One of the trends that is changing the face of healthcare today is the use of tracking devices and offering care that is patient centered. Technology is at the core of these changes.
Technological advancements are transforming the entire healthcare industry.
The proliferation of new technology in healthcare is exploding. The following list highlights some opportunities and concerns for these rapidly evolving technological advancements:
Wearable Tracking Devices
I heard on the radio there are now 70 million people in the U.S. are using wearable tracking devices to monitor their physical activity, sleep patterns, calorie consumption, and a whole lot more. This is an exciting new frontier with so much potential to improve patient care. It will be fun to see the impact this trend has on improved patient engagement.
A significant change in the healthcare industry’s approach to providing care is underway—putting the patient at the center of care. The goal is to improve patient satisfaction scores and engagement.
There are also a number of challenges even though there are great trends. One of these challenges is that of health insurance. Health insurance providers are reporting losses. The other issue is that even though hospitals are increasing their salaries and wages, the required effect is still not yet seen.
1. Problematic individual health insurance policies. Individual health insurance policies sold on the public Affordable Care Act exchanges will remain problematic in 2016, as health insurers increase premiums while continuing to report losses, according to Moody’s. In November, UnitedHealth Group, one of the nation’s largest health insurers, significantly lowered its profit estimates for 2015 and said it was weighing whether it will continue to offer individual coverage through the online ACA exchanges for 2017. Moody’s believes other health insurers will come to that same juncture in mid-2016. “Through the third quarter of 2015, many insurers continued to incur losses from these policies,” said Moody’s. “For the 2016 policy year, overall lower projected enrollment, combined with expected higher medical utilization by enrollees, will likely result in further losses.”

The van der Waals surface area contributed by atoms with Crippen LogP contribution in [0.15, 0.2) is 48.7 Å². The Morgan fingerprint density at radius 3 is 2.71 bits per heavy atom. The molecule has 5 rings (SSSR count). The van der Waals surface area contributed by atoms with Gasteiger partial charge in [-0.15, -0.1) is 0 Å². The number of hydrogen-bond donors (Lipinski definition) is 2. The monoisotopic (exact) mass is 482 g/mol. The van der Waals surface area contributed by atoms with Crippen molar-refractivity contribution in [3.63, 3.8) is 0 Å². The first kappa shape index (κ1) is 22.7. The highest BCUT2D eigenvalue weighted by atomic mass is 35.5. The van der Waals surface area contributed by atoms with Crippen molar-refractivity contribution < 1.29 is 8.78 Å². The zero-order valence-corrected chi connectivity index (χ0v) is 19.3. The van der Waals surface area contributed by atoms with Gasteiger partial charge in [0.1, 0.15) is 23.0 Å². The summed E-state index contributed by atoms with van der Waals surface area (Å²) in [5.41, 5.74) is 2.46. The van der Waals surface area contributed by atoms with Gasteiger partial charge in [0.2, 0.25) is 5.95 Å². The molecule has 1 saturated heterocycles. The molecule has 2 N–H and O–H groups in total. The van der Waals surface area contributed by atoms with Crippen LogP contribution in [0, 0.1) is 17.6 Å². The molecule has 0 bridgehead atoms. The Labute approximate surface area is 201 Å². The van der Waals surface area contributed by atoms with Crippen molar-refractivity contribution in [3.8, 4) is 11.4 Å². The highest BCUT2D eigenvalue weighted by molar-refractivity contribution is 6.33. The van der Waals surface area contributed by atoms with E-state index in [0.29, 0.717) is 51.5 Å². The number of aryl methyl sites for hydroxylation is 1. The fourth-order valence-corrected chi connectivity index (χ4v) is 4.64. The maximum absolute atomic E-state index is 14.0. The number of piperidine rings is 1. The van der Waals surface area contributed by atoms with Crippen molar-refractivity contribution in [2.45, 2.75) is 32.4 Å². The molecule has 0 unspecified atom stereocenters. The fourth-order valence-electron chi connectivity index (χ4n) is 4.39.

2. Increasing wages. Salaries and benefits are the single largest cost line item for acute care hospitals. Hospitals have seen overall wages grow as they employed more physicians. However, operating results have not been affected by wage increases for existing employees. “But as the economy continues to grow, we expect wage pressure to increase in 2016 and physician and nursing costs to begin to pressure margins,” said Moody’s.
It seems that healthcare providers who fail to conform to the new technological fields will be left behind. The techno-logy is so advanced that a patients data is collected from glucometers and phones. It is all about delivering great results.
First, Accenture analysts are calling it the “platform revolution” – that is the ever-increasing ubiquity of mobile and cloud platforms that far surpass merely the ability to track in real-time a patient’s health. Rather, this is a platform that addresses interoperability, “that captures the data from disparate sources such as wearables, phones and glucometers, and pulls it all together to give a patient and caregiver a holistic and real-time view of the patient’s health,” they write.
The second trend, as the report emphasizes, is around the “outcome economy.” In other words, “it’s about delivering results.” Hardware, nowadays, brings with it new intelligence. Better intelligence than ever before. And that’s going to make patient data accessible with a mere click. It’s going to give patients the convenience, and it’s ultimately going to lead to better outcomes, according to the report.